New innovative care model for people with dementia
28 October, 2019
ILT Foundation trustees and Hawthorndale Care Village project team members at the site of the proposed multi-million dollar residential aged care facility on Tay St, Invercargill.
The ILT Foundation approved a grant of $150,000 towards work to develop a concept design for the proposed Hawthorndale Care Village.
CALVARY Hospital Southland is proposing to develop an innovative and progressive community-based model of care for the elderly and people living with dementia in Southland and Otago.
The charitable trust planned to develop a multi-million-dollar aged care facility for elderly residents and people living with dementia on the former Hawthorndale School site in Tay St.
“Currently, once people move into a rest-home they leave the everyday life they’re used to and enter an unfamiliar institutional world,” project team member Paddy O’Brien said.
“This village model allows all residents to preserve quality of life regardless of their care needs.”
Based on the Dutch De Hogeweyk model, the $31.5 million village would replicate everyday life in a suburban neighbourhood, with a village square, food market, hall, cafe, hairdresser, gardens, recreational area and playground for children of visiting families, all within a safe, secure setting.
It would contain 12 homes with seven beds and shared living and kitchen areas in each and 10 independent living units.
The development would create an extra 12 beds in Invercargill, but would have capacity to grow.
Project team leader Sarah Hannan said the aim of the project was not to provide more dementia beds in Invercargill, but rather was a shift in the way dementia patients were cared for.
Mr O’Brien said it was a not-for-profit project.
“We are not driven by the return. We are driven by care for people.”
The project was the brainchild of Calvary Hospital Southland manager Margaret Brown.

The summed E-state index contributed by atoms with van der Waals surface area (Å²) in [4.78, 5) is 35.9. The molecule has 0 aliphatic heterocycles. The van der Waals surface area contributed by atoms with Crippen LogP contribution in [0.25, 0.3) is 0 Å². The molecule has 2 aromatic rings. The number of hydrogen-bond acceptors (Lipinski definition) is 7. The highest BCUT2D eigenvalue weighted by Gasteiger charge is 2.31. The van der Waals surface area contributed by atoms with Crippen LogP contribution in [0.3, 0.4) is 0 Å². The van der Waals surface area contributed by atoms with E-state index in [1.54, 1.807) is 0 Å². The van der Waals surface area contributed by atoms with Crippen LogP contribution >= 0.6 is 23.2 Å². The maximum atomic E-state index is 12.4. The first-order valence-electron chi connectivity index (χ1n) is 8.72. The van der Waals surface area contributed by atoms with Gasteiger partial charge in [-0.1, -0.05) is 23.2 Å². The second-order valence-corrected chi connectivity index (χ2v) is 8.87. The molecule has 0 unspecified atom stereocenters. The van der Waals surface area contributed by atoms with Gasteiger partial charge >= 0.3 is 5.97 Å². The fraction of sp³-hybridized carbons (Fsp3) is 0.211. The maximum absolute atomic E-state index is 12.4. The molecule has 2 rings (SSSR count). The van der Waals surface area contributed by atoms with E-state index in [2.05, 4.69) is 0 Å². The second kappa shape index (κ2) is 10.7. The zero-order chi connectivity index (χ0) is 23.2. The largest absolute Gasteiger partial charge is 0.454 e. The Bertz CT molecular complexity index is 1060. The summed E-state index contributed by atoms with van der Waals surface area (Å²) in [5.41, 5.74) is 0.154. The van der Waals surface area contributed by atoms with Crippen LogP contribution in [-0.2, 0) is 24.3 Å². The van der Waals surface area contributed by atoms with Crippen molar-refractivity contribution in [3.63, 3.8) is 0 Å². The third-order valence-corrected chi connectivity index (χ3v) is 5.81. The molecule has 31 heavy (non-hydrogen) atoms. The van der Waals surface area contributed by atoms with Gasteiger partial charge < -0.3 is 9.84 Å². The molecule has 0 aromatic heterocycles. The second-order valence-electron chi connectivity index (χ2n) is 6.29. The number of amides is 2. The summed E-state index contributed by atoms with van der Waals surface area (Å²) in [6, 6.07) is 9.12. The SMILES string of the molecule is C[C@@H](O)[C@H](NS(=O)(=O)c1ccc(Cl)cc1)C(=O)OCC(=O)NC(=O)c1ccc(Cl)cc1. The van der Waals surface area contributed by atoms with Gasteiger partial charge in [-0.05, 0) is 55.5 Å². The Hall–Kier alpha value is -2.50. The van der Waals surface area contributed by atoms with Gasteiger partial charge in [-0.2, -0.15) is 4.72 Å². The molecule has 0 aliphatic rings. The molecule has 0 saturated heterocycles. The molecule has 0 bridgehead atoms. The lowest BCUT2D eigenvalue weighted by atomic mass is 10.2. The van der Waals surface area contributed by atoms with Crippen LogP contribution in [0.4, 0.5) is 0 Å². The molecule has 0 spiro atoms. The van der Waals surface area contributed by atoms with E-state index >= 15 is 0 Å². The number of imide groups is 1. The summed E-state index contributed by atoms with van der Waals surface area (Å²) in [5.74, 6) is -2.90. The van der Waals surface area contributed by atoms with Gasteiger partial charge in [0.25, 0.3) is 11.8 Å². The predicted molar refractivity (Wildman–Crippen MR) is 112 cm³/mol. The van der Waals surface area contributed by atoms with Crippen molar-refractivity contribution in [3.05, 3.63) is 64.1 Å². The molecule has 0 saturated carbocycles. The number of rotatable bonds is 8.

Ms Brown said she was excited the project was getting closer to being realised.
“It’s to give everybody a better way of nursing the elderly as opposed to institutionalised care,” she said.
“It will be totally amazing for Southland.
“We hope it will lead the way, that other places will follow and this will become the norm for aged care.”
The village model would allow residents to live in smaller groups, enjoy greater independence, have a say in how their home was run and have the freedom to walk around, she said.
About half of the $31.5m in funding needed for the development had been secured from Calvary Hospital reserves, the O’Donnell family and community funders Community Trust South and ILT Foundation.
Calvary Hospital Southland launched a fundraising campaign at a function last night to raise the balance of nearly $14m.
Ms Hannan said they were aware there was a lot of demand for funding at the moment with several large-scale projects planned for the city, but they were confident the community would support the project.
“It’s a pretty ambitious goal, but we know Southland as a region [understands the need for the facility] and gets things done.”
Mr O’Brien said with the ageing population in New Zealand, everyone at some point would be touched by someone they knew who was living with dementia.
“By donating now, people can be part of the legacy to give those living with dementia freedom, a sense of purpose and better health and wellbeing outcomes.”
ILT Foundation had granted funding to develop the concept design for the development, which was expected to be completed by March next year.
If the balance of funding was secured, construction was expected to begin in November next year and be completed by June 2023.
Once completed, Calvary Hospital and its rest-home residents and hospital patients would be transitioned to the new village.